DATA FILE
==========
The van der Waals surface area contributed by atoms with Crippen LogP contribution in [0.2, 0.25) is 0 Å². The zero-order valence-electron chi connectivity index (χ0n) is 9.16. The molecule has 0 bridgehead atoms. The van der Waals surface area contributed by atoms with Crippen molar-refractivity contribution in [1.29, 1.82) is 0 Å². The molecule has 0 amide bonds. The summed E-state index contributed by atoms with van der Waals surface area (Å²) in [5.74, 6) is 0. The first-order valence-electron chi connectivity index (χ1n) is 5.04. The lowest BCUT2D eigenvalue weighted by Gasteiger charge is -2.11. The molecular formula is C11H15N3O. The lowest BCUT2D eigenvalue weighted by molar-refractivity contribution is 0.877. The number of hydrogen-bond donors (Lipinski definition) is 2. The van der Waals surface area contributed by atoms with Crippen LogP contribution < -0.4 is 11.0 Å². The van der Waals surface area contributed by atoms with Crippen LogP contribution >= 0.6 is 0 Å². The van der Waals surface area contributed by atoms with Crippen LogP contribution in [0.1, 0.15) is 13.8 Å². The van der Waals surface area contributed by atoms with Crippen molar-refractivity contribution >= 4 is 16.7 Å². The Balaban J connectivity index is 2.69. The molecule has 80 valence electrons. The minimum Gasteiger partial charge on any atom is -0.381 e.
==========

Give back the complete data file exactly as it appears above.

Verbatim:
The van der Waals surface area contributed by atoms with Crippen LogP contribution in [0.2, 0.25) is 0 Å². The zero-order valence-electron chi connectivity index (χ0n) is 9.16. The molecule has 0 bridgehead atoms. The van der Waals surface area contributed by atoms with Crippen molar-refractivity contribution in [1.29, 1.82) is 0 Å². The molecule has 0 amide bonds. The summed E-state index contributed by atoms with van der Waals surface area (Å²) in [5.74, 6) is 0. The first-order valence-electron chi connectivity index (χ1n) is 5.04. The lowest BCUT2D eigenvalue weighted by Gasteiger charge is -2.11. The molecular formula is C11H15N3O. The lowest BCUT2D eigenvalue weighted by molar-refractivity contribution is 0.877. The number of hydrogen-bond donors (Lipinski definition) is 2. The van der Waals surface area contributed by atoms with Crippen LogP contribution < -0.4 is 11.0 Å². The van der Waals surface area contributed by atoms with Crippen LogP contribution >= 0.6 is 0 Å². The van der Waals surface area contributed by atoms with Crippen LogP contribution in [0.1, 0.15) is 13.8 Å². The van der Waals surface area contributed by atoms with Crippen molar-refractivity contribution >= 4 is 16.7 Å². The Balaban J connectivity index is 2.69. The molecule has 80 valence electrons. The minimum Gasteiger partial charge on any atom is -0.381 e.